cultivated faithfulness?IMG_5716 I wish I could tell you that I “handled” my grief well. I wish I could tell you that I was “strong enough”.

I can’t.

I didn’t.

I wasn’t.

But I hung on desperately.

And maybe that’s what faithfulness looks like sometimes. Resiliently hanging on, even when your whole life feels like it’s falling apart.

MtKatahdin1The spring before our son Leo was born, my faith in God’s goodness to me was tested in a way that shaped my view of God for me.

We had started the process of connecting with his birth mom and begun preparing for this little nameless baby boy – to be born in just a few short months. An August baby. It had happened so fast and so unexpectedly and I remember feeling so alive inside my heart, like I was living in a dreamy haze.

I was going to be a mom.

On my way, flying across the country, to visit my best friend and serve in another friend’s wedding, I wrote in my journal about a fear that shadowed my heart.

I was afraid that something was going to happen.

I felt this certainty that something would come up.

But I wrote this – “God, you wouldn’t let that happen though. Right?”

IMG_1861A few days later, thousands of miles away from my husband, I received the phone call that circumstances had changed.

We would not be placed with that baby boy.

Hope tells you to believe in spite of the risks, and when the risks became your reality, hope can feel foolish and unwise, like a waste.

And I wrestled. I dug in my heels and I grabbed hold and I said, “Show me.” 

Show me, God. What is it that you want from me, in this place?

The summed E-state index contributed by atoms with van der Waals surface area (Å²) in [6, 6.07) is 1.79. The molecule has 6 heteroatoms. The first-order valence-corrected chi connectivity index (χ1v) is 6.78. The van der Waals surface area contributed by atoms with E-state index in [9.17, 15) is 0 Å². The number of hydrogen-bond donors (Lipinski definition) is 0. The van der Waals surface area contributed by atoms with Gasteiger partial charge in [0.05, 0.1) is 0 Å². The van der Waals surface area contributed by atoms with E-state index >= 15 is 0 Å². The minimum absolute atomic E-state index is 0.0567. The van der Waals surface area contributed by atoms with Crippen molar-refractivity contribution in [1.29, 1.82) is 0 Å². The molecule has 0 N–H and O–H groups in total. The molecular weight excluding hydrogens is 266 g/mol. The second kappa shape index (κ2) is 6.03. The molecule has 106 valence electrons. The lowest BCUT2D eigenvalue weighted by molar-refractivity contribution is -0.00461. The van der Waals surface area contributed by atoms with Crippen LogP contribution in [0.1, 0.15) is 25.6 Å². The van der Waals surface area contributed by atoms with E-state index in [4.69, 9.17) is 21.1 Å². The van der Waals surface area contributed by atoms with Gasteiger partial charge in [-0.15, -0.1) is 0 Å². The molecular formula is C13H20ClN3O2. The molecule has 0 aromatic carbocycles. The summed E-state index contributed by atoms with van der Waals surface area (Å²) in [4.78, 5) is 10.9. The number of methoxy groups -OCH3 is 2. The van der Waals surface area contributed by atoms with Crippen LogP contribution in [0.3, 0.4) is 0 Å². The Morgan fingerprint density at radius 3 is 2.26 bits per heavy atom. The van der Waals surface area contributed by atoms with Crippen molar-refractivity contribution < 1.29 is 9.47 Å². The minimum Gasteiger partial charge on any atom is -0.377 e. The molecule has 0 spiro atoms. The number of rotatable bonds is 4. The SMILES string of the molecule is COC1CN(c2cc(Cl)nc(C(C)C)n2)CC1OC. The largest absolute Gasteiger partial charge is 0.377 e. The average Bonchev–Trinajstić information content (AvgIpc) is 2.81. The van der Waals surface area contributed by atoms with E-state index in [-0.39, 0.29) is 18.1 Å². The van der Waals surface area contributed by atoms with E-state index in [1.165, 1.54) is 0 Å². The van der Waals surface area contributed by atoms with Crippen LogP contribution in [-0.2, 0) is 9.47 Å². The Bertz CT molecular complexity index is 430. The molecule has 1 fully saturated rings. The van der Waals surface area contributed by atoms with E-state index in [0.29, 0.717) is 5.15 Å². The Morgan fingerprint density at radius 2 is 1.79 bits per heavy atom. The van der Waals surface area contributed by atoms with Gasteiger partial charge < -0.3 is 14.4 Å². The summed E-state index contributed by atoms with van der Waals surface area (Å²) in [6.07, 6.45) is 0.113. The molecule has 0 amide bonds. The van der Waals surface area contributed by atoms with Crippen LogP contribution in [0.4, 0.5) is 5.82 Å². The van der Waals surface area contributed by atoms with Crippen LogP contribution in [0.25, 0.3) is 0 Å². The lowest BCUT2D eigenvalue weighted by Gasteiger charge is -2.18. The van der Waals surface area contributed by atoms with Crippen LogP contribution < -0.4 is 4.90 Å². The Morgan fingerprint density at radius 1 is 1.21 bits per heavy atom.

Dashed hopes can make you feel an awful lot like you’re living in a wasteland.

And it’s there, in one of those fifteen scrawled-in books I’ve written the raw of my one heart and stored in my hope chest.

“You say you are good. But you don’t feel good to me.”

Honestly, it’s like if one kid offered a lollipop to another kid, waving the prospect in his face and then ripped off the wrapper and ate it himself. We would say that was mean, right?

But isn’t that just what happened? Didn’t God just wave this prospect in my face and then rip it away again?

I did not get an answer for why it happened, but it was impressed very deeply on my heart that I needed to just believe that God is who He says that He is.

It was like He was saying to me – “Renee? Believe who I say that I am. I am a good God and my plan for you is good.”

It was like He was saying to me – “Cultivate faithfulness.”

Hold on to what you know to be true.

And what we know to be true, is that Jesus, the Son of God, laid down his life for us and took the complete brokenness of all mankind on HimselfBecause He is good, for our good.

Two weeks later I received a phone call. Did we still want to be placed with this baby?

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Two-and-a-half years later, this happened –

lawyer dayMaybe knowing why doesn’t matter, you know?

Life doesn’t and won’t often make sense.

You aren’t enough for that and you don’t have to be.

Because God is.

He is enough for your one shattered heart –

your messed-up predicament –

your broken dreams –

your busy life –

your deepest grief –

your imperfect family –

your darkest night –

and every hopeless thought you have ever had.

He is enough and He came so that you didn’t have to try to be anymore.

And this is why you can lean in and be fearless –

not because there isn’t brokenness,

but because there is faithfulness.

Psalm 37:3-5 New American Standard Bible (NASB)

Trust in the Lord and do good;
Dwell in the land and [a]cultivate faithfulness.
Delight yourself in the Lord;
And He will give you the desires of your heart.
Commit your way to the Lord,
Trust also in Him, and He will do it.

 

Trust. Do Good. Dwell.

and cultivate faithfulness. 

We overcome because we cultivate faithfulness to God and His word, regardless of our life circumstances.

And when the storms of life come, we might be shaken –

But we will not be moved.